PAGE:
Princeton property owners will see a 1-cent increase in the municipal property tax rate under the proposed $64.8 million municipal budget for 2020 that was introduced at the council’s March 9 meeting.
The municipal property tax rate will increase from 49 cents per $100 of assessed value to 50 cents per $100 of assessed value.
This means the owner of a house assessed at the town average of $841,064 would pay $4,216.76 in municipal property taxes for 2020. This is a $70.31 increase over the 2019 municipal property tax bill of $,146.45.
A Princeton property owner’s tax bill includes the municipal tax, the municipal open space tax, the school district property tax, the Mercer County property tax, the Mercer County open space tax and the Princeton Public Library tax.
A public hearing and final action on the proposed budget is set for the Princeton Council’s meeting on April 13.
The meeting will begin at 7 p.m. and will be held in the main meeting room at Witherspoon Hall at 400 Witherspoon St.
The proposed 2020 municipal budget is $675,341.03 more than last year’s budget of $64.2 million. The major cost drivers in the budget include employee health insurance, which increased by $239,435, and an increase of $134,000 to the Police and Firemen’s Retirement System pension fund.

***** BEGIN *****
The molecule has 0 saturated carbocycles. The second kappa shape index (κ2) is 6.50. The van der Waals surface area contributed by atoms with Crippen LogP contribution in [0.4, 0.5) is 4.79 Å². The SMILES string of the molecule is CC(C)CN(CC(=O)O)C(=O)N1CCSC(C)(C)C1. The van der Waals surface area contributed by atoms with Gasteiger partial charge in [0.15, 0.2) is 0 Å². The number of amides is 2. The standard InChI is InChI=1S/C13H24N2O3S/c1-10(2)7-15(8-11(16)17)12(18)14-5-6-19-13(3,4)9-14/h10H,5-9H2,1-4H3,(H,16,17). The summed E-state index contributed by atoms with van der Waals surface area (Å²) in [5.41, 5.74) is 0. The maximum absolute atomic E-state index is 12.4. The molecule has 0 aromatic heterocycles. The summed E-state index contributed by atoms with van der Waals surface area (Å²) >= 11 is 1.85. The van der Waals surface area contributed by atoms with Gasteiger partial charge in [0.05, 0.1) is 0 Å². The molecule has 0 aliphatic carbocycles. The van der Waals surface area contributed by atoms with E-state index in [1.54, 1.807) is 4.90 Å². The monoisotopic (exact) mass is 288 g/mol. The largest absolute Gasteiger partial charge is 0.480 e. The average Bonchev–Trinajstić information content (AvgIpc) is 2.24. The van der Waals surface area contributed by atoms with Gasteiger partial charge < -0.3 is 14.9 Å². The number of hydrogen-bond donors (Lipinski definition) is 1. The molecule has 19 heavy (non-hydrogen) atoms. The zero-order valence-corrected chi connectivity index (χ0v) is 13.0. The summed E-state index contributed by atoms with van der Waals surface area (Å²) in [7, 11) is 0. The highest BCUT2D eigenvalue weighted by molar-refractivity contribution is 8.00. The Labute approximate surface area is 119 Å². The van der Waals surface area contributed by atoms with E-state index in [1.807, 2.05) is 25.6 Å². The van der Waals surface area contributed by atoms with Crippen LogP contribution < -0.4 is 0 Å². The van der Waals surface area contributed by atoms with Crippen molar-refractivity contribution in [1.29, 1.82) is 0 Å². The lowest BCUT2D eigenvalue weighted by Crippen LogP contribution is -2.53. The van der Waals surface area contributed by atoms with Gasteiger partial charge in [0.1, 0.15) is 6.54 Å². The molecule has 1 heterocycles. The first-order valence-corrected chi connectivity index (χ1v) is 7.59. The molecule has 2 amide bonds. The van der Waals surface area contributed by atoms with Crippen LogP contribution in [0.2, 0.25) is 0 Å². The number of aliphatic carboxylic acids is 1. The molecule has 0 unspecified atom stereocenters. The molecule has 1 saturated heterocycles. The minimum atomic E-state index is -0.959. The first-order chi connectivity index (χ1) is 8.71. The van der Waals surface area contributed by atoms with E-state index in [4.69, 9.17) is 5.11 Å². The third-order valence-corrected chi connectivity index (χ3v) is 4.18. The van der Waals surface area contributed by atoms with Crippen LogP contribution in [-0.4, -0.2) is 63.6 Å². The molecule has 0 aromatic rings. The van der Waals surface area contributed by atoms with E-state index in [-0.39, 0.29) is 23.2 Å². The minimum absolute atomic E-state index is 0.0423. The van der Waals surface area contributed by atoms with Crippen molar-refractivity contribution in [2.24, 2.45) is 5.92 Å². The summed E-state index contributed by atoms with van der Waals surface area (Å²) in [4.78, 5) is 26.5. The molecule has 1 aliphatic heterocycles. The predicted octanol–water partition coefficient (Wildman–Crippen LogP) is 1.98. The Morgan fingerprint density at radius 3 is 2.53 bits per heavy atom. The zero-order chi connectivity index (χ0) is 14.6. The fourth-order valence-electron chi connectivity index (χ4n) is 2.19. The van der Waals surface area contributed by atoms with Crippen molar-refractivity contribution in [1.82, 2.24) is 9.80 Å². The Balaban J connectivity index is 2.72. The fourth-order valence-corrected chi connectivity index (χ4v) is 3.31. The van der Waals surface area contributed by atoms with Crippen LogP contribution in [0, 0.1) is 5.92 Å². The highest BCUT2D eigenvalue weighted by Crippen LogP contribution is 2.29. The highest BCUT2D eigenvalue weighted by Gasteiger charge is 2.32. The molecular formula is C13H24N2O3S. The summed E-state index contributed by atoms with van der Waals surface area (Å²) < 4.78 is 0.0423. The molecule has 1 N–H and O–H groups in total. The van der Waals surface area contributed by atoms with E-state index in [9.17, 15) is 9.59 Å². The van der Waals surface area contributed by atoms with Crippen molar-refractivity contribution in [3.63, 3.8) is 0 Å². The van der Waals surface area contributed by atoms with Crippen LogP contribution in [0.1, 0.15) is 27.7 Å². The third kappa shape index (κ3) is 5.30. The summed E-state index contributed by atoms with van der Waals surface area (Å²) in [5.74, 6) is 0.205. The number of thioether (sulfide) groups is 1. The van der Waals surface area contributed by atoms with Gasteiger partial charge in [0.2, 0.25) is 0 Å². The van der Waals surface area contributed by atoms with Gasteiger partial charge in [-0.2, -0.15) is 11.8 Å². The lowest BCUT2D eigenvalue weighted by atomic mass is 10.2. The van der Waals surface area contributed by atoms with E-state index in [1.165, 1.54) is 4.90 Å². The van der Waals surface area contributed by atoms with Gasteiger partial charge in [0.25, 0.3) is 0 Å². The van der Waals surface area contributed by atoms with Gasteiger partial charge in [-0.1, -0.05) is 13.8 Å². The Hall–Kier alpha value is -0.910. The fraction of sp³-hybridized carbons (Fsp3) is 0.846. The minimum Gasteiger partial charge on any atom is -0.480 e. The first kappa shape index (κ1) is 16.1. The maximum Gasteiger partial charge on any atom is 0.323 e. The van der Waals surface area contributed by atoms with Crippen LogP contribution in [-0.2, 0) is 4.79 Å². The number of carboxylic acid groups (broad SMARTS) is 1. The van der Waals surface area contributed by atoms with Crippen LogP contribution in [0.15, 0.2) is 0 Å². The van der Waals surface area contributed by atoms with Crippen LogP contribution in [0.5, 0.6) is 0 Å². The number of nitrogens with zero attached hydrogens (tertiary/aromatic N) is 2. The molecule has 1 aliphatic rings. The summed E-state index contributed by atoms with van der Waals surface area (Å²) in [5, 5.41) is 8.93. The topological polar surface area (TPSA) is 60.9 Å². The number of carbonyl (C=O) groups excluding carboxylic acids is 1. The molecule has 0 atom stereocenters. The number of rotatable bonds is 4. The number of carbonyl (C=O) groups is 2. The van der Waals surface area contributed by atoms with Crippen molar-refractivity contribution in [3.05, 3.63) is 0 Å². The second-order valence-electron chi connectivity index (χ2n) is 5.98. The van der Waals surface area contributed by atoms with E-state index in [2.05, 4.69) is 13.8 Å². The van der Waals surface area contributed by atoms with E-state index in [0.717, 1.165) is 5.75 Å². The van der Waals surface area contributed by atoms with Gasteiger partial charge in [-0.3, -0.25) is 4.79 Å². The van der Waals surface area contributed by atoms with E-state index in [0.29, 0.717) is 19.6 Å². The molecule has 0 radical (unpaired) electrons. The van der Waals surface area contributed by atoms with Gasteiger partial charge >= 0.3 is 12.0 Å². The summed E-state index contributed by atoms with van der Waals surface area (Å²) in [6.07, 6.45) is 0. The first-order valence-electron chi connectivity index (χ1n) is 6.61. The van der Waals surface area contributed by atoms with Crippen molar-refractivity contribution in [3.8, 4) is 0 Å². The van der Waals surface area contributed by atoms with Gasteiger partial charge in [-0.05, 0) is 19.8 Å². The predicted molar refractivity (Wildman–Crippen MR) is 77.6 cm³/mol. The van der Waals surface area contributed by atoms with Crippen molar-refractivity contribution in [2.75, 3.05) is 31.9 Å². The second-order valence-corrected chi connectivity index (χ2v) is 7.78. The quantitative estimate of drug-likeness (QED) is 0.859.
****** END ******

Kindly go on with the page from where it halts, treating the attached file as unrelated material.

By department, Public Safety – which includes police and fire – has been budgeted for $515,561 for firefighters’ salaries and $7.4 million for police officers’ salaries. Fire inspectors’ salaries total $439,234.
There were some decreases in expenditures. Fire and salary wages dropped by $294,439 because six full-time paid firefighters will be hired. The budget had anticipated hiring eight full-time firefighters.
On the revenue side, the main source of revenue to support the spending plan is property taxes. The amount to be raised by property taxes for the 2020 municipal budget is $36.1 million, which is a $754,193 increase over the 2019 amount.
The budget also anticipates using $6.9 million in surplus funds as a revenue source, plus $2.4 million in state aid. State aid has remained flat.
Miscellaneous revenues, such as licenses, fees and permits, Municipal Court fines and costs, and the hotel and motel tax will generate an additional $2.1 million.
This includes $350,000 in fees and permits; $225,000 in fire and housing inspection fees; $90,000 in assorted licenses and $62,000 for alcoholic beverages license fees, according to the budget document.
The hotel and motel tax will generate $328,000 in revenue, and the cable TV franchise fee will produce $250,000 in revenue. Uniform Construction Code fees are expected to be $255,777.
Princeton University will contribute $3.4 million and the Princeton Theological Seminary will contribute $222,363 toward the municipal budget.
Payments in lieu of property taxes from the Institute for Advanced Study amounts to $250,000, and $500,000 from the Tenacre Foundation.
Princeton Community Village’s payment in lieu of taxes is $350,000. The Elm Court senior housing development’s payment in lieu of taxes is $80,000.